Therefore, the purpose of the current study was to compare two different low-volume HIIT modalities including running vs. functional training on V[O.sub.2]max and muscular endurance in moderately trained female and male participants. Based on the literature discussed, we hypothesized that V[O.sub.2]max will improve in both groups, but that muscular endurance will only significantly improve after functional HIIT. Our secondary aim was to determine if HIFT (body weight exercises) could generate the same degree of cardiorespiratory strain as high-intensity running.

Methods

Study protocol

The study was designed as a randomized controlled training study including two different training groups (running and functional training) and two measurement times (baseline vs. post-training). Participants were instructed to refrain from intense exercise and alcohol 24 h before the baseline and post-training measurements and to appear fully hydrated on the test days. Baseline measurements included a laboratory treadmill test, muscular endurance tests and the assessment of body composition. Both, baseline and post-training consisted of two testing days, separated by at least 48 hours. On the first visit, body composition measures were completed prior to the graded exercise test (V[O.sub.2]max test). On the second visit, the muscular endurance test was performed. After baseline measurements, the participants were randomly assigned, stratified by gender and V[O.sub.2]max (determined in the laboratory treadmill test) to either the running high-intensity interval training group (HIIT-R) or the functional high-intensity interval training group (HIIT-F). After a break of at least four days, both the HIIT-R and HIIT-F started the four week training program. Post-training measurements were the same as for baseline conditions and were conducted three to five days after the last HIIT session.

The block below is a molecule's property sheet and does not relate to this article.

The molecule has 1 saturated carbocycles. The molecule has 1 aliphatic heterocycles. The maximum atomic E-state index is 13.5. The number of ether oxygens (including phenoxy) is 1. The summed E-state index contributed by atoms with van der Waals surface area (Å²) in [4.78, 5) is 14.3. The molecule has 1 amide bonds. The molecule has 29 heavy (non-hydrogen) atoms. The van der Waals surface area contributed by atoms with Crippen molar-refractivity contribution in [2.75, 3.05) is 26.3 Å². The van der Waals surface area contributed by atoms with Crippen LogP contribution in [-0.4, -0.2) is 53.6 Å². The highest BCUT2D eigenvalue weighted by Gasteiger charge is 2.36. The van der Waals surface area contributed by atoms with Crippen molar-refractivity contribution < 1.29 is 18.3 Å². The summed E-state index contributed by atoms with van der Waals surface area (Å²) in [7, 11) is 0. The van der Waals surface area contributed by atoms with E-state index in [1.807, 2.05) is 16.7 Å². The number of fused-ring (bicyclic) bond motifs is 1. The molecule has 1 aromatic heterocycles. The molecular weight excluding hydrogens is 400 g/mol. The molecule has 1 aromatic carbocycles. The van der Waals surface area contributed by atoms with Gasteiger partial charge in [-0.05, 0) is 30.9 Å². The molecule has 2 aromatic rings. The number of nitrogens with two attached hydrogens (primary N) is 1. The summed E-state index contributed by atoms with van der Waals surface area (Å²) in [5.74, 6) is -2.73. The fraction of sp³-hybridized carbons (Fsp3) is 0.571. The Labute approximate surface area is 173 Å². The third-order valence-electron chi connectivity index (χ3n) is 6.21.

Participants

Eighteen healthy male (n = 6) and female (n = 12) sport students were recruited for the study. Participants reported to regularly exercise 8.3 [+ or -] 4.2 h/week, predominantly running, cycling, fitness training, ball sports as well as alpine sports (alpine skiing, ski mountaineering, hiking and climbing). One participant of the HIIT-F dropped out before the start of the training intervention because of time constraints. During the training intervention, one participant of the HIIT-R and one from the HIIT-F dropped out due to illness, unrelated to the study intervention. Finally, 15 participants completed the study and were incorporated into the current dataset. Age and physical characteristics of the participants are presented in Table 1. All study participants underwent a routine pre-participation screening prior to the baseline testing. Exclusion criteria were pre-existing acute or chronic diseases, pregnancy and lactation period. Before providing their verbal and written informed consent to participate in the study, participants were provided detailed information about the procedure and potential risks of the study. The study was carried out according to the Declaration of Helsinki and was approved by the Board for Ethical Questions in Science of the University (Certificate of good standing, 15/2018).

Procedures

Maximum Oxygen uptake: Participants initially performed a graded exercise test on an electrically driven treadmill (h/p/cosmos pulsar, h/p/cosmos Sports and Medical, Nussdorf-Traunstein, Germany). A treadmill protocol as described in detail by Burtscher et al. (2008), was used to assess V[O.sub.2]max. Briefly, exercise started at 5% inclination and 5 km/h, after 2 min inclination was set at 10% for another 2 min. Subsequently, running speed was increased to 6 km/h and inclination was elevated by 2% every minute until 20%. Lastly, inclination was kept at 20% and the speed was increased by 1 km/h per minute. Ratings of perceived exertion (RPE) were documented at the end of every work load (Borg, 1982). The test was completed when the participant reached volitional exhaustion despite verbal encouragement. Directly after terminating the treadmill test, a capillary blood sample was collected from the hyperaemized earlobe to assess the maximal blood lactate concentration (BLAmax; Biosen C line, EKF Diagnostics, Germany). Gas analysis was performed using an open spirometric system (Oxycon Pro, Care Fusion, Germany) which was calibrated before each measurement, as per the...

To continue reading

FREE SIGN UP